3M syndrome is known by many names. It can also be called as Three M syndrome or dolicospondylic dysplasia; le Merrer syndrome or gloomy syndrome (because prevalent symptoms show malformities on the patients' faces). This is a very rare illness where only 32 patients have been reported to have acquired it. Its name originated from the names of the authors who first described the characteristics of the illness. The authors' names were Miller, J.D., Malvaux P. and the third is McKusick, V.A. No mental retardation has been mentioned as a result of 3M. This disorder is known as an autosomal recessive trait of the genes and can be inherited.
The major symptoms of 3M syndrome are dwarfism, radiological and facies abnormal conditions. Other symptoms and signs include: prominence of the muscles of the upper back; small chest area; stunted growth of a developing fetus; shoulder blades that protrude; shoulders that are squared; a short pinky; the heels of the feet looking prominent; hypogonadism; joints of the body become loose; abnormal location of the opening of the penis; abnormal birth weight (very low); a face that looks triangular; the bridge of the nose that appears sunken; bursting eyebrows; a chin that looks pointed; prominent mouth and lips; abnormalities of the skeletal system; just to name a few. It was also observed that the Russell Silver syndrome bears a few resemblances to 3M. Some less prevalent symptoms include crowding of teeth in children, cheeks that appear flat, and bent fingers.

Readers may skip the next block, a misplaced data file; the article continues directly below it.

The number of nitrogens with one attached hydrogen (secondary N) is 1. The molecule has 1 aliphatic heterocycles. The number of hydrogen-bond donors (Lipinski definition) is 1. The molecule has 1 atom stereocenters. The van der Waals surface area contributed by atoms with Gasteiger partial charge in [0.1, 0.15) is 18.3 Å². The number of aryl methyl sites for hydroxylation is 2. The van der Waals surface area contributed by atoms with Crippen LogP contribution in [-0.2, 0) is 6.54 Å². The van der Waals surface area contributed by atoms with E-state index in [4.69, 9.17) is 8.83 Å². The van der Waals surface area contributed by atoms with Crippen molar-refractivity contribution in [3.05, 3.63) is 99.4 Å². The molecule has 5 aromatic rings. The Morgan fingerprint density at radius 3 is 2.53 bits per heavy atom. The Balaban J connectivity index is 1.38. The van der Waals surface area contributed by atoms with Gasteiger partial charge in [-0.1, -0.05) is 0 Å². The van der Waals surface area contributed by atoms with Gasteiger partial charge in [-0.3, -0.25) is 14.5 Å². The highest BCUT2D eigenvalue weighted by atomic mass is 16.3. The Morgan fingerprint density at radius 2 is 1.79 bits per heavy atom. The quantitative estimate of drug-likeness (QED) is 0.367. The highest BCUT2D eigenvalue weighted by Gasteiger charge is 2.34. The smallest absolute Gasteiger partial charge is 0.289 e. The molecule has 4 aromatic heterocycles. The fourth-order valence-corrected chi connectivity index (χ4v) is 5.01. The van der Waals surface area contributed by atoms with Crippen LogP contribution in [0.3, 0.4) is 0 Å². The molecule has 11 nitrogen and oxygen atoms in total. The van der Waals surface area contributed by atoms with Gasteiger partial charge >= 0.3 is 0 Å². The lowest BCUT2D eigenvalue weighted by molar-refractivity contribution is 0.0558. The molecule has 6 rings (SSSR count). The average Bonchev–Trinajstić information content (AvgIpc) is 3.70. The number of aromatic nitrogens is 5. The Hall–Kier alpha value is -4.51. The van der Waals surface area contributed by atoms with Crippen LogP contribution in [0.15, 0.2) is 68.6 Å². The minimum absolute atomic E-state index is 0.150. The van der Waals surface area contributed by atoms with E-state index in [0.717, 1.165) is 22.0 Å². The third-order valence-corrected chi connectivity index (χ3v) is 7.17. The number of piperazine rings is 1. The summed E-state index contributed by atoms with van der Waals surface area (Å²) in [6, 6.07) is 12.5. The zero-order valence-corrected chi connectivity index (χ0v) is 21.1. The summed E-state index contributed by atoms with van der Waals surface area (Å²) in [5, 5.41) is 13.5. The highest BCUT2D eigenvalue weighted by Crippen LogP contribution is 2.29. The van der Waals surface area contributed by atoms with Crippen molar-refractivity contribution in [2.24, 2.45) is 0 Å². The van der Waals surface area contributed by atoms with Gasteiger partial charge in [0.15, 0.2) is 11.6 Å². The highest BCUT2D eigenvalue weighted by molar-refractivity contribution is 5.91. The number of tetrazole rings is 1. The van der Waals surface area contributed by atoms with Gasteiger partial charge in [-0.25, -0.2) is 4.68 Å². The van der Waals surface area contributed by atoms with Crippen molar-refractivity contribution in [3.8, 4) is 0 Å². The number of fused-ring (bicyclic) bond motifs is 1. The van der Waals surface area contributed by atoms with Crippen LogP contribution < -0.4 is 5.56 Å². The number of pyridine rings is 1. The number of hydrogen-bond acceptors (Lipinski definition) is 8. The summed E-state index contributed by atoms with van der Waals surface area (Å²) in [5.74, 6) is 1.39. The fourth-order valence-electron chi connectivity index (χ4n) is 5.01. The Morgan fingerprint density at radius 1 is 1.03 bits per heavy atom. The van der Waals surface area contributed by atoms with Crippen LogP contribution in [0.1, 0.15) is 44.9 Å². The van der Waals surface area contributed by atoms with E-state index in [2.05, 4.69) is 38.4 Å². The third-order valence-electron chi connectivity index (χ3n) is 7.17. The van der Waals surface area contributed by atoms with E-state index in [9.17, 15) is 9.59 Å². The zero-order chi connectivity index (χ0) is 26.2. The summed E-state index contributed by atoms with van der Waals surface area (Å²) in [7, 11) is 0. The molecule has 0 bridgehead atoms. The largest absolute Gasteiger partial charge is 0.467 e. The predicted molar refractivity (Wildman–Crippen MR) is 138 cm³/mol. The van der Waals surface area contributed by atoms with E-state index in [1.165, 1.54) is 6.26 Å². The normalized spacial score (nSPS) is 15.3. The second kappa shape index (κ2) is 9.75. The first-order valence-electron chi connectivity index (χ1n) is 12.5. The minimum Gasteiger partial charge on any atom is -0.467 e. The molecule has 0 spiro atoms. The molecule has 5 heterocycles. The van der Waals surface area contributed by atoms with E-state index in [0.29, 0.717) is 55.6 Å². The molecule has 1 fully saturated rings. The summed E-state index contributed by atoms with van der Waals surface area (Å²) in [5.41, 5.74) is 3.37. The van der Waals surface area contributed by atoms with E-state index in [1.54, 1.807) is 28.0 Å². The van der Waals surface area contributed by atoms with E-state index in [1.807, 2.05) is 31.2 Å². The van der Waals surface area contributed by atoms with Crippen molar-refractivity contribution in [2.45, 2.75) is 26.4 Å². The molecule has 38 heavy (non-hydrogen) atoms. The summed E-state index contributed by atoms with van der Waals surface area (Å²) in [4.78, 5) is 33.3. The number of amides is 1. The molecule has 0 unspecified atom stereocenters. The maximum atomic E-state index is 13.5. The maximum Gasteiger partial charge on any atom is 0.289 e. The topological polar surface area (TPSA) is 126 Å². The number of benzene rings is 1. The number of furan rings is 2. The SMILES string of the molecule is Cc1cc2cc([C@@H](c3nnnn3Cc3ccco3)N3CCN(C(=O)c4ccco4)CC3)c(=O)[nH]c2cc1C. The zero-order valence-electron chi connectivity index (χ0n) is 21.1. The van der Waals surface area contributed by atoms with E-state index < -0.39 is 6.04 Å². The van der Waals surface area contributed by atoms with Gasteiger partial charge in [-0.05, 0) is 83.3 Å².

It is believed that the mutation of the gene Cullin 7 could lead to the disorder. Cullin 7 belongs to a protein family which is responsible for the regulation of cell cycles. With 3M syndrome, the mutation would create a stop codon prematurely. With this, prenatal and postnatal retardation on growth would soon result.